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Imperial Gazetteer of India, v. 13, p. 155.


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HISSAR TOWN
155
in 1890-r, 3,803 in 1goo-i, and 4,258 in 1903-4. In the last year
there were 6 secondary and 73 primary (public) schools, and 3 advanced
and 46 elementary (private) schools, with 167 girls in the public and
91 in the private schools. The Anglo-vernacular schools at Hissar
town, Bhiwani, and Sirsa are the most important. Two girls' schools
at Bhiwani are maintained by the Baptist Zanana Mission. The total
expenditure on education in 1903-4 was Rs. 40,000, to which Provincial
funds contributed Rs. 2,000, municipalities Rs. i 1,ooo, fees Rs. 10,000,
and District funds Rs. 16,ooo, while the rest (Rs. i,ooo) was met from
subscriptions and endowments.
Besides the dispensary at Hissar the District possesses eight out-
lying dispensaries. In 1904 at these institutions 71,314 out-patients
and 2,216 in-patients were treated, and 6,027 operations were performed.
The expenditure was Rs. 20,000, the greater part of which was met
from municipal funds.
The number of successful vaccinations in 1903-4 was 18,038, or 23.7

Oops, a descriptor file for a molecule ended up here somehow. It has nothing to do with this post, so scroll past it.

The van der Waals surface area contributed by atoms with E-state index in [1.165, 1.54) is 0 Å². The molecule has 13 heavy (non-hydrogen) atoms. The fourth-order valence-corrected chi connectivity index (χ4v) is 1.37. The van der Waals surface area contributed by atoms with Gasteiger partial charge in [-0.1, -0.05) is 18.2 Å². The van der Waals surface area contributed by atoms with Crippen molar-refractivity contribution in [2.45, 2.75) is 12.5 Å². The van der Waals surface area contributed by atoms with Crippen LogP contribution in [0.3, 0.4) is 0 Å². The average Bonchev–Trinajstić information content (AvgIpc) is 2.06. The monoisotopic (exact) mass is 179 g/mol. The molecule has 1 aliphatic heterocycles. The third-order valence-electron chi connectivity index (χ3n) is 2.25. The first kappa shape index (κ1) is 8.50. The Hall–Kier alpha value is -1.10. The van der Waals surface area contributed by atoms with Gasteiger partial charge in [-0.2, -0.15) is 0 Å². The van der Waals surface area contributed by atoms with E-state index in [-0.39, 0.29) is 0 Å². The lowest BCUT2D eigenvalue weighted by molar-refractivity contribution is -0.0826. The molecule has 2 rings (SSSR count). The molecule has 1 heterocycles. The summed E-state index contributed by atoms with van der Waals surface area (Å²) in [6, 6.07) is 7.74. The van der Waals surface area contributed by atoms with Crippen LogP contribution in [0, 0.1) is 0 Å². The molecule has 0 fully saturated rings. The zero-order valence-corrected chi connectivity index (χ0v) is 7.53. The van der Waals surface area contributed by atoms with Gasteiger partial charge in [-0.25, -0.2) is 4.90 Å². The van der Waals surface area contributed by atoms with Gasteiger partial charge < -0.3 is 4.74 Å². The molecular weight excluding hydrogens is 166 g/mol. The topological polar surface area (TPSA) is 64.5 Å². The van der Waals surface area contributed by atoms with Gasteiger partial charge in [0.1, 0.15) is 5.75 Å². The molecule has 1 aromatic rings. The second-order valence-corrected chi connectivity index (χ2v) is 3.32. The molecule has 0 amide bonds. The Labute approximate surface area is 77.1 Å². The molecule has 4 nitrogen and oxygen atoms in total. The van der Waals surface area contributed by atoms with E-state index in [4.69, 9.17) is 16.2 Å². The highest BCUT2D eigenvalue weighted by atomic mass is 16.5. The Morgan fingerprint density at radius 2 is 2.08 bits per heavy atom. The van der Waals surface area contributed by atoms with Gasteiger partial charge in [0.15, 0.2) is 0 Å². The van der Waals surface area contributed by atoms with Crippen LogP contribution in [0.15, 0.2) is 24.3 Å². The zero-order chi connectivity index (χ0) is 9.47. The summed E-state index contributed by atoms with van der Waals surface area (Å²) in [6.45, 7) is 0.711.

per 1,ooo of the population.
[J. Wilson, General Code of Tribal Custom in the Sirsa District
(1883); P. J. Fagan, District Gazetteer (1892, under revision);
A. Anderson and P. J. Fagan, Settlement Report of hrissdr (1892) ;
C. M. King, Settlement Report of Sirsa and Fdzilka Tahsils (1905).]
Hissar Tahsil.-Tahsil of Hissar :District, Punjab, :lying between
28° 54′ and 29° 32′ N. and 75° 22′ and 76° 2′ E., on the borders of
the Bikaner desert, with an area of 810 square miles. The population
in igoi was 128,783, compared with 122,299 in 1891. HISSAR 'TOWN:
(population, 17,647) is the head-quarters, and the tahsil also contains
134 villages. The land revenue and cesses in 1903--4 amounted to
1.6 lakhs. The northern part is a bare plain, forming part of the tract
known as Hariana, where the soil is a firm sandy loam. South of the
thin belt of fertility afforded by the Western Jumna Canal, the level
stretches of poor cultivation gradually merge into the rolling sandhills
characteristic of the neighbouring State of Bikaner.
Hissar Town.-Head-quarters of the District and tahsil of the
same name, Punjab, situated in 29° 10′ N. and 75° 44′ E., on the
Rewari-Bhatinda branch of the Rajputana-Malwa Railway ; distant by
rail from Calcutta 1,097 miles, from Bombay 979, and from Karachi
819. Population (igoi), 17,647. It was founded in 1356 by Firoz
Shah Tughlak, and supplied with water by means of the canal now
known as the Western Jumna Canal, and became the head-quarters
of a sarkdr. In 1408 Hissar fell into the hands of the rebels against
Mahmud Tughlak, but was recovered in 1411 by the emperor in
person. It appears to have been occupied by an imperial garrison at
the time of Babar's invasion, and as the head-quarters of a sarkdr
was of considerable importance under the Mughals. The town was
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